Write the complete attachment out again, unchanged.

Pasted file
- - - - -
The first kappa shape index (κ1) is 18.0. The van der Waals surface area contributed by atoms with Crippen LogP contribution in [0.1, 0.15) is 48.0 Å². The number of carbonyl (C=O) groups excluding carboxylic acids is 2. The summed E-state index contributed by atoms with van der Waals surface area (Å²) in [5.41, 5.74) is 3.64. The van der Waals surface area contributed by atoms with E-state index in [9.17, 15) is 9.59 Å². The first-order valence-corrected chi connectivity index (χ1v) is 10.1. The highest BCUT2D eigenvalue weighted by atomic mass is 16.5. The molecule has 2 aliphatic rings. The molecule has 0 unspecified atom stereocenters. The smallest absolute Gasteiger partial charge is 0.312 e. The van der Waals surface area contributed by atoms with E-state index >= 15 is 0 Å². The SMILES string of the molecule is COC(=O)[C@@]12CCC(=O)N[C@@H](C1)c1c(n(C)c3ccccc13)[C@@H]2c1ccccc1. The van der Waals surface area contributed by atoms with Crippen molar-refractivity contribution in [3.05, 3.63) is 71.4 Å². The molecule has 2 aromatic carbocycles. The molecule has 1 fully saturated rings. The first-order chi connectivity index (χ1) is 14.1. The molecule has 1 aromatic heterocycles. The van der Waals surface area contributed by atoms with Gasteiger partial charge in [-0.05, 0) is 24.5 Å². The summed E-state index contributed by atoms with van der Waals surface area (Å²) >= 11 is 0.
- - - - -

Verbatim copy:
The first kappa shape index (κ1) is 18.0. The van der Waals surface area contributed by atoms with Crippen LogP contribution in [0.1, 0.15) is 48.0 Å². The number of carbonyl (C=O) groups excluding carboxylic acids is 2. The summed E-state index contributed by atoms with van der Waals surface area (Å²) in [5.41, 5.74) is 3.64. The van der Waals surface area contributed by atoms with E-state index in [9.17, 15) is 9.59 Å². The first-order valence-corrected chi connectivity index (χ1v) is 10.1. The highest BCUT2D eigenvalue weighted by atomic mass is 16.5. The molecule has 2 aliphatic rings. The molecule has 0 unspecified atom stereocenters. The smallest absolute Gasteiger partial charge is 0.312 e. The van der Waals surface area contributed by atoms with E-state index >= 15 is 0 Å². The SMILES string of the molecule is COC(=O)[C@@]12CCC(=O)N[C@@H](C1)c1c(n(C)c3ccccc13)[C@@H]2c1ccccc1. The van der Waals surface area contributed by atoms with Crippen molar-refractivity contribution in [3.05, 3.63) is 71.4 Å². The molecule has 2 aromatic carbocycles. The molecule has 1 fully saturated rings. The first-order chi connectivity index (χ1) is 14.1. The molecule has 1 aromatic heterocycles. The van der Waals surface area contributed by atoms with Gasteiger partial charge in [-0.05, 0) is 24.5 Å². The summed E-state index contributed by atoms with van der Waals surface area (Å²) >= 11 is 0.